The difference between what the northwest corner of Delaware and Great Arrow Avenues looks like today and what it looked like during the Pan-American Exposition is striking.
In 1901, a great stadium stood at the corner and hosted sports, livestock shows, automobiles, farm machinery demonstrations and even President William McKinley. It was 680 feet long and 450 feet wide — about twice as long as a football stadium and three times as wide.
The stadium was officially modeled after the Panathenaic Stadium in Athens, but it also resembled the Colosseum in Rome. Wide arches and columns were built around the circumference of the arena with a flat field in the middle.
On the west end of the stadium was the elaborate, main entrance from the fairgrounds. The Delaware Avenue end was more simple, with a portcullis that could be opened for processions to come through.
Thomas Edison's company, Edison Films, took many videos during the exposition, including one of President McKinley "reviewing troops" at the Stadium on Sept. 5, a day before McKinley was shot.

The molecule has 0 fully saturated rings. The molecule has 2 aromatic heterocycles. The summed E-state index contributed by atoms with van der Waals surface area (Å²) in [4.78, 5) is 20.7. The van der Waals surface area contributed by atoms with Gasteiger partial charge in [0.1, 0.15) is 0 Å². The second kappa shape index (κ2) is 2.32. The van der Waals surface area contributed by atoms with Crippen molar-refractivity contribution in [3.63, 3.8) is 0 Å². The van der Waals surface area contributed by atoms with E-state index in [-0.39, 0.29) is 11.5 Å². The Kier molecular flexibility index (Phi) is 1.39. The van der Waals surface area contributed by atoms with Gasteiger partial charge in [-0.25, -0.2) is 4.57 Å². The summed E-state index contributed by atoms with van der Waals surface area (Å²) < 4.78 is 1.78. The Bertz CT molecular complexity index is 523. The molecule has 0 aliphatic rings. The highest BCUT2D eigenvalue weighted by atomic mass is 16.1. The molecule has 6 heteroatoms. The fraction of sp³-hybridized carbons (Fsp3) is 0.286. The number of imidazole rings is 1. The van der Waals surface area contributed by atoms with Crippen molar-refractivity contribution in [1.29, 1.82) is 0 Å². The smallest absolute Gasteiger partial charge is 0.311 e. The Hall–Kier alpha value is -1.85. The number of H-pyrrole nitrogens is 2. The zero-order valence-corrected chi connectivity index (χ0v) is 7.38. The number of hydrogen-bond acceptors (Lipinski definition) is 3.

Another Edison video shows a "sham battle" at the stadium on Nov. 2, the closing day of the fair. In the video, about 250 American Indians representing six tribes fought a fake battle against the U.S. Infantry stationed in Buffalo.
Like most of the buildings constructed for the Pan-American Exposition, the stadium was temporary. There was a movement to keep the stadium after the fair ended, but since the stadium was entirely made of wood, it wasn't built to last. It was razed in 1902.
The site is now home to a suburban-style plaza anchored by a Marshalls.